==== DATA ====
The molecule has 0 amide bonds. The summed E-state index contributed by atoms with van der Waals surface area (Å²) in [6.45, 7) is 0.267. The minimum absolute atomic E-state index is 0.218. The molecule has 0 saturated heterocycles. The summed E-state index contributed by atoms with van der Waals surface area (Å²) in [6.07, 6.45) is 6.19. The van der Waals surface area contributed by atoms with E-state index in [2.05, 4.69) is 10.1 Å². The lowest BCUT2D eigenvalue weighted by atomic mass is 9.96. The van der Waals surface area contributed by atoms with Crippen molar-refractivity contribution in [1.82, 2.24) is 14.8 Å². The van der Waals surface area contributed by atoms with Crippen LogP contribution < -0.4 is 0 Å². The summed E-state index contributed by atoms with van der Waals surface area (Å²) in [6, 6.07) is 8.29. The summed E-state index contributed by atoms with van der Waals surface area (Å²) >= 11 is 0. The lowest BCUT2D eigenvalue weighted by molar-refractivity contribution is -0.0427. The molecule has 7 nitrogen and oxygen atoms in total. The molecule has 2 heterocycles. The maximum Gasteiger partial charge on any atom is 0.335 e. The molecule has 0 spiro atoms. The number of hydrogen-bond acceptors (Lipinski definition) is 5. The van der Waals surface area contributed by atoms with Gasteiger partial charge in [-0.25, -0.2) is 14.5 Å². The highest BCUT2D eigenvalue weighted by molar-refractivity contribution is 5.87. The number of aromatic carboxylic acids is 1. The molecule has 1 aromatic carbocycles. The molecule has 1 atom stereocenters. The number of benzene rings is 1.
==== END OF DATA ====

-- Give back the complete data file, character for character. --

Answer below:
The molecule has 0 amide bonds. The summed E-state index contributed by atoms with van der Waals surface area (Å²) in [6.45, 7) is 0.267. The minimum absolute atomic E-state index is 0.218. The molecule has 0 saturated heterocycles. The summed E-state index contributed by atoms with van der Waals surface area (Å²) in [6.07, 6.45) is 6.19. The van der Waals surface area contributed by atoms with E-state index in [2.05, 4.69) is 10.1 Å². The lowest BCUT2D eigenvalue weighted by atomic mass is 9.96. The van der Waals surface area contributed by atoms with Crippen molar-refractivity contribution in [1.82, 2.24) is 14.8 Å². The van der Waals surface area contributed by atoms with Crippen LogP contribution < -0.4 is 0 Å². The summed E-state index contributed by atoms with van der Waals surface area (Å²) in [6, 6.07) is 8.29. The summed E-state index contributed by atoms with van der Waals surface area (Å²) >= 11 is 0. The lowest BCUT2D eigenvalue weighted by molar-refractivity contribution is -0.0427. The molecule has 7 nitrogen and oxygen atoms in total. The molecule has 2 heterocycles. The maximum Gasteiger partial charge on any atom is 0.335 e. The molecule has 0 spiro atoms. The number of hydrogen-bond acceptors (Lipinski definition) is 5. The van der Waals surface area contributed by atoms with Gasteiger partial charge in [-0.25, -0.2) is 14.5 Å². The highest BCUT2D eigenvalue weighted by molar-refractivity contribution is 5.87. The number of aromatic carboxylic acids is 1. The molecule has 1 aromatic carbocycles. The molecule has 1 atom stereocenters. The number of benzene rings is 1.